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Clathrate compound

A clathrate or clathrate compound or cage compound is a chemical substance consisting of a lattice of one type of molecule trapping and containing a second type of molecule. The word clathrate is derived from the Latin clatratus meaning with bars or a lattice.[1] An example of a clathrate is clathrate hydrate, a special type of gas hydrate in which a lattice of water molecules encloses molecules of a trapped gas. Scientists believe that compounds on the sea bed have trapped large amounts of methane in similar configurations. Researchers have begun to investigate silicon and germanium clathrates for possible semiconducting and superconducting properties.

A clathrate therefore is a material which is a weak composite, with molecules of suitable size captured in spaces which are left by the other compounds. They are also called host-guest complexes, inclusion compounds, and adducts (chiefly in the case of urea and thiourea). They used to be called "molecular compounds".

In 1945, H. M. Powell named these compounds clathrate. Clathrate complex used to refer only to the inclusion complex of hydroquinone, but recently it has been adopted for many complexes which consist of a host molecule (forming the basic frame) and a guest molecule (set in the host molecule by interaction). The clathrate complexes are various and include, for example, strong interaction via chemical bonds between host molecules and guest molecules, or guest molecules set in the geometrical space of host molecules by weak intermolecular force. Typical examples of host-guest complexes are inclusion compounds and intercalation compound.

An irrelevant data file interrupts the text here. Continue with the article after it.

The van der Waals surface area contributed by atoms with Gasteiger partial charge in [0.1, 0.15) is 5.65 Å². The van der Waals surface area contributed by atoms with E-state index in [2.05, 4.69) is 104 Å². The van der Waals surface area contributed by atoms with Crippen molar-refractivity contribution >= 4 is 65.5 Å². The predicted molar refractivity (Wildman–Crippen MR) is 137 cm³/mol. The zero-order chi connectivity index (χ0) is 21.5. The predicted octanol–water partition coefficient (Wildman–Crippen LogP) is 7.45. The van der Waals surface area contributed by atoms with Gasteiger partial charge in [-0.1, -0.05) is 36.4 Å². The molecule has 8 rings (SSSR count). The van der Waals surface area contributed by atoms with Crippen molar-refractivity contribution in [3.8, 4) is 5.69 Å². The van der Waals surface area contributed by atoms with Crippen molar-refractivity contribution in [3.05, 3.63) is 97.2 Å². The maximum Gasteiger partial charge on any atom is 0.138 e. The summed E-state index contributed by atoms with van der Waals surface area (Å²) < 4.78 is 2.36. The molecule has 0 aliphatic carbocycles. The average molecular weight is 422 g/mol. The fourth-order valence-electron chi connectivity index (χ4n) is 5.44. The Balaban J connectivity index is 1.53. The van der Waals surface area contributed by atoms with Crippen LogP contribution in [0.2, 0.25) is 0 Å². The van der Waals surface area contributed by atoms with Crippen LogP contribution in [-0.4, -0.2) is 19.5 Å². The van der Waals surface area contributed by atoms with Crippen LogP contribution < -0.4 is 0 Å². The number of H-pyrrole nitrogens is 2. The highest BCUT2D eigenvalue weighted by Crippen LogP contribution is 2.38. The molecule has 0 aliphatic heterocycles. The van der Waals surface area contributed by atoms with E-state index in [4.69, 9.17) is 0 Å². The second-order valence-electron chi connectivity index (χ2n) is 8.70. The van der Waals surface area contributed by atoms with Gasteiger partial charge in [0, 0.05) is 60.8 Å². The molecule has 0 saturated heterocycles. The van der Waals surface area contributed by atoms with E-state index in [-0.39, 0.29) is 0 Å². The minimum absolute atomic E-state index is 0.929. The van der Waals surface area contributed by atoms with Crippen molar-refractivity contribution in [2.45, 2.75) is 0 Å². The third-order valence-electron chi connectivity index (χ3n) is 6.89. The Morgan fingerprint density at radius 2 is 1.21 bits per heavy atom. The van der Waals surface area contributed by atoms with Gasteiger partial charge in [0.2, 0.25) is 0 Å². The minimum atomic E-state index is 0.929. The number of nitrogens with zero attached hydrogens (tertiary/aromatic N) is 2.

The history of clathrate compounds is relatively new. Clathrate hydrates were discovered in 1810 by Sir Humphrey Davy[2]. Clathrates were studied by P. Pfeiffer in 1927 and in 1930, E. Hertel defined molecular compounds as substances decomposed into individual components following the mass action law in solution or gas state. Therefore, basic information about clathrate compounds (then called molecular compounds) was known in those days. The development of clathrate compounds was attained by analyzing crystal structure by Powell (mentioned above), and they were applied to the separation of paraffin using a urea or thiourea host. Thereafter, cyclodextrin, crown ether, and cryptand were found as host molecules (see figure). A much studied host molecule is Dianin's compound.

In analyzing and separating techniques, the concept of inclusion compounds has taken root and many applications of them are known. It is possible to isolate not only chemically different species but also structural isomers, positional isomers (enantiomers and diastereomers), and radioactive isomers using clathrate compounds.

The structure of Clathrates is also related to the structure of foams (see Weaire-Phelan structure).

For a theory regarding the sudden release of methane clathrate from ocean sediments see clathrate gun hypothesis.

See also


  1. ^ Latin dictionary
  2. ^ Ellen Thomas (11 2004). Clathrates: little known components of the global carbon cycle. Wesleyan University. Retrieved on 13 December 2007.
This article is licensed under the GNU Free Documentation License. It uses material from the Wikipedia article "Clathrate_compound". A list of authors is available in Wikipedia.
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